We don’t even ask happiness, just a little less pain.
(Classical reference in headline.)
This is the sort of story that drives me crazy: Peru study finds Sinopharm COVID vaccine 50.4% effective against infections Reuters. First, this is pretty much what Sinopharm found in its clinical trails. Second, this is ALL INFECTIONS, not tracked by Pfizer and tracked but not reported by Moderna and Astra Zenaca. Third, buried is that the performance v. deaths is in line with some Western vaccines: “The vaccine, however, was 94% effective at preventing deaths after two doses.”
For The Atlantic, Katherine Wu writes about the difficulty of communicating how vaccines work and how they protect individuals and communities from disease: Vaccines Are Like Sunscreen… No, Wait, Airbags… No, Wait…
Unfortunately, communal benefit is harder to define, harder to quantify, and harder to describe than individual protection, because “it’s not the way Americans are used to thinking about things,” Neil Lewis, a behavioral scientist and communications expert at Cornell, told me. That’s in part because communal risk isn’t characteristic of the health perils people in wealthy countries are accustomed to facing: heart disease, stroke, diabetes, cancer. Maybe that’s part of why we gravitate toward individual-focused comparisons. Slipping into a pandemic-compatible, population-based frame of mind is a big shift. In the age of COVID-19, “there’s been a lot of focus on the individual,” Lewis told me. That’s pretty at odds “with how infection works.”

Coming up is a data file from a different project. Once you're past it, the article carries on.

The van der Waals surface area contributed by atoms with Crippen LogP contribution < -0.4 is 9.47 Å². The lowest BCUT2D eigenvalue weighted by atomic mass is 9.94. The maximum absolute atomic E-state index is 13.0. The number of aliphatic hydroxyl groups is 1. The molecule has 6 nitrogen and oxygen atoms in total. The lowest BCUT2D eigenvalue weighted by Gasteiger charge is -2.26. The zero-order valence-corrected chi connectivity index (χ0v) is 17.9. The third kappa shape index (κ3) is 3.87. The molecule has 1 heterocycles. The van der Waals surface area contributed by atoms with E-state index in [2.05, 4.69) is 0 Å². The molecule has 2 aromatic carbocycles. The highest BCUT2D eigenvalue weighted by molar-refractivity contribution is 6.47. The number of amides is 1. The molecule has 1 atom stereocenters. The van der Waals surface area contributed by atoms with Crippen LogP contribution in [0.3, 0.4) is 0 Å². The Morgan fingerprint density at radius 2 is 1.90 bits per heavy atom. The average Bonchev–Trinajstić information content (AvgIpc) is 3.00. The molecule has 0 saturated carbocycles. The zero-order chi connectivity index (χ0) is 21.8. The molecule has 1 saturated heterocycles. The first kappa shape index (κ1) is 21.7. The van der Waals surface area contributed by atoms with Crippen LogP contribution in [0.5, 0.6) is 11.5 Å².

Sherlock Holmes is good company in bed
One Bad Apple Hacker Factor. Important even if you aren’t an Apple person, since Apple is about to kick off a new race to the bottom.
It describes in detailed but I think not too technical terms how the scheme works, what its failings are, and why Apple wants to do the scans on your phone instead of on its own servers (answer: they can’t access your files on their servers without a warrant, but somehow they *can* do it on your phone
RICHARD FERNANDEZ: Getting Ready for the End of the World.“Why is eschatology suddenly so big, not among the so-called crackpots beloved of leftist caricature, but among the tech savvy millionaires and billionaires? . . . Undoubtedly the optimism of the Reagan era has been eclipsed by the apparent second coming of Jimmy Carter.”